A Deliveroo courier rides along Regent Street delivering takeaway food in central London during Covid-19 Tier 4 restrictions.
Pietro Recchia | SOPA Images | LightRocket via Getty Images
The firm’s stock climbed from £3.36 ($4.66) per share to £3.60 per share in early deals on the London Stock Exchange Monday, reaching their highest point since trading began in March. Meanwhile, shares of Delivery Hero remained relatively flat on the Frankfurt Stock Exchange.
Deliveroo’s market value is around £8 billion so Delivery Hero’s investment appears to be worth roughly £400 million. Deliveroo declined to comment on the exact size of the investment, while Delivery Hero did not immediately respond to a CNBC request for comment.
In a note to investors, Deliveroo said it received a notification “of major holdings in the company’s shares from Delivery Hero after market close on 6 August 2021.”
Founded in 2013 by Will Shu and Greg Orlowski, Deliveroo got a boost from Amazon in 2019 when the e-commerce giant led a $575 million funding round into the company.
It made a loss of £223.7 million on revenues of £4.1 billion in 2020, which is substantially less than the £317 million it lost on £2.5 billion of revenue in 2019.
Deliveroo went public in March and while trading got off to a bumpy start, the company’s share price has recovered somewhat since then.
Delivery Hero’s investment comes amid a period of consolidation in the food delivery market.
London-headquartered Deliveroo and Berlin-based Delivery Hero are two of the largest food delivery companies in Europe and they’ve been fighting for market share in countries across the continent and beyond for almost a decade.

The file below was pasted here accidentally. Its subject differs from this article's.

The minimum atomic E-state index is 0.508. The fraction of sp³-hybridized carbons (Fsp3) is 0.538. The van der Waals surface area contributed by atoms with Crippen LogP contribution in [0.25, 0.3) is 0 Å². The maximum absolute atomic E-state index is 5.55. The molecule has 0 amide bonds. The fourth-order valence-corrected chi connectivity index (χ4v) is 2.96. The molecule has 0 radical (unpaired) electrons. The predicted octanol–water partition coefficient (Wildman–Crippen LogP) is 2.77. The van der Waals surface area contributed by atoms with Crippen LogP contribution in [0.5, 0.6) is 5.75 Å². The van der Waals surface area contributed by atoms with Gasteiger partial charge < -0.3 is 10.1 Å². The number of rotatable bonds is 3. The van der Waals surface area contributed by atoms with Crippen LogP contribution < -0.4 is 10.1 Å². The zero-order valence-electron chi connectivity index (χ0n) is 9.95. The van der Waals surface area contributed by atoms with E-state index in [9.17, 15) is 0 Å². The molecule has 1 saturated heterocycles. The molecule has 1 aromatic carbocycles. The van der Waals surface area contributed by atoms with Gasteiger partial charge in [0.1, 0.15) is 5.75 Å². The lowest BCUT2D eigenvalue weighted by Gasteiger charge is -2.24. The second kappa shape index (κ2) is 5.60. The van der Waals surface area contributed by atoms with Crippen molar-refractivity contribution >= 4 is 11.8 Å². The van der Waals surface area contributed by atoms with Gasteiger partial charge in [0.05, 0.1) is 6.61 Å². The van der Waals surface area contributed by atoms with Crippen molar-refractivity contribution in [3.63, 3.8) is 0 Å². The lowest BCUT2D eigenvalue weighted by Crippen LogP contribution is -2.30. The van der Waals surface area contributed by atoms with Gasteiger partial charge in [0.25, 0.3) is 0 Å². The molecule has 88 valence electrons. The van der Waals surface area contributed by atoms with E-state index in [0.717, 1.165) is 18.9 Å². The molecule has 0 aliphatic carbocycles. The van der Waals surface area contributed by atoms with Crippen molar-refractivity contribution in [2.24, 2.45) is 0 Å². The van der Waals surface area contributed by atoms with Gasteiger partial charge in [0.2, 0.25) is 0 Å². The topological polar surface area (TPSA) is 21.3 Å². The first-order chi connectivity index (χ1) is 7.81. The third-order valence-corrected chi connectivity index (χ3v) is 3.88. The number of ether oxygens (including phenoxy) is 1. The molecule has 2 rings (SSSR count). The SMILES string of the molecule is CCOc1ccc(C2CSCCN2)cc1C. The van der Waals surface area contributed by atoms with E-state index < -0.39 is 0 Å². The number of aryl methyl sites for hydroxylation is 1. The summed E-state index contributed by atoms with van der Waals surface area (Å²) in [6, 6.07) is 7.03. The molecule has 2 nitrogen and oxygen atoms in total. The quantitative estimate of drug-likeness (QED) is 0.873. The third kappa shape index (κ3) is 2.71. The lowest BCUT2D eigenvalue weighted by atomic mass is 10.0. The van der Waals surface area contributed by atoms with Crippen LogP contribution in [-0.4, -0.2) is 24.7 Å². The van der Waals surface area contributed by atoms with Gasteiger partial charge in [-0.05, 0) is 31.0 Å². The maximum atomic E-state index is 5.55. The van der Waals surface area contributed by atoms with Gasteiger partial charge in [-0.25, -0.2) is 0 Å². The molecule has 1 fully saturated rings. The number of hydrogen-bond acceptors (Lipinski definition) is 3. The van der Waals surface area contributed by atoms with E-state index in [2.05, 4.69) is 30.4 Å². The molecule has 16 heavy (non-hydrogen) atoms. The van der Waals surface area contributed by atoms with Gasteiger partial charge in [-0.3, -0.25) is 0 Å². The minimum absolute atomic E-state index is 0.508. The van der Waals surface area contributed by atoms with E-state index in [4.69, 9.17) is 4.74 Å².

Delivery Hero, which is considerably larger than Deliveroo with a market cap of around 30 billion euros ($35 billion), also holds minority stakes in food delivery companies including Glovo, Just Eat Takeaway, Rappi and Zomato.
Niklas Östberg, Delivery Hero’s co-founder and CEO, said on Twitter that Deliveroo “felt undervalued,” adding that he has “huge respect” for Shu and his team. Delivery Hero has been acquiring shares since April and it has paid an average of £2.70 per share, Östberg said.
It competes with Deliveroo in the Middle East through its Talabat business, and in Hong Kong and Singapore via its Foodpanda division.
Deliveroo and Delivery Hero don’t, however, compete in the U.K., which is Deliveroo’s main market. That’s because Delivery Hero sold its U.K. business, Hungryhouse, to Just Eat in 2016 for around £200 million.
Like UberEats and DoorDash, Deliveroo and Delivery Hero rely on an army of self-employed couriers to deliver food from restaurant kitchens to people’s homes and offices in cities around the world in around 30 minutes, taking a cut on each order in the process.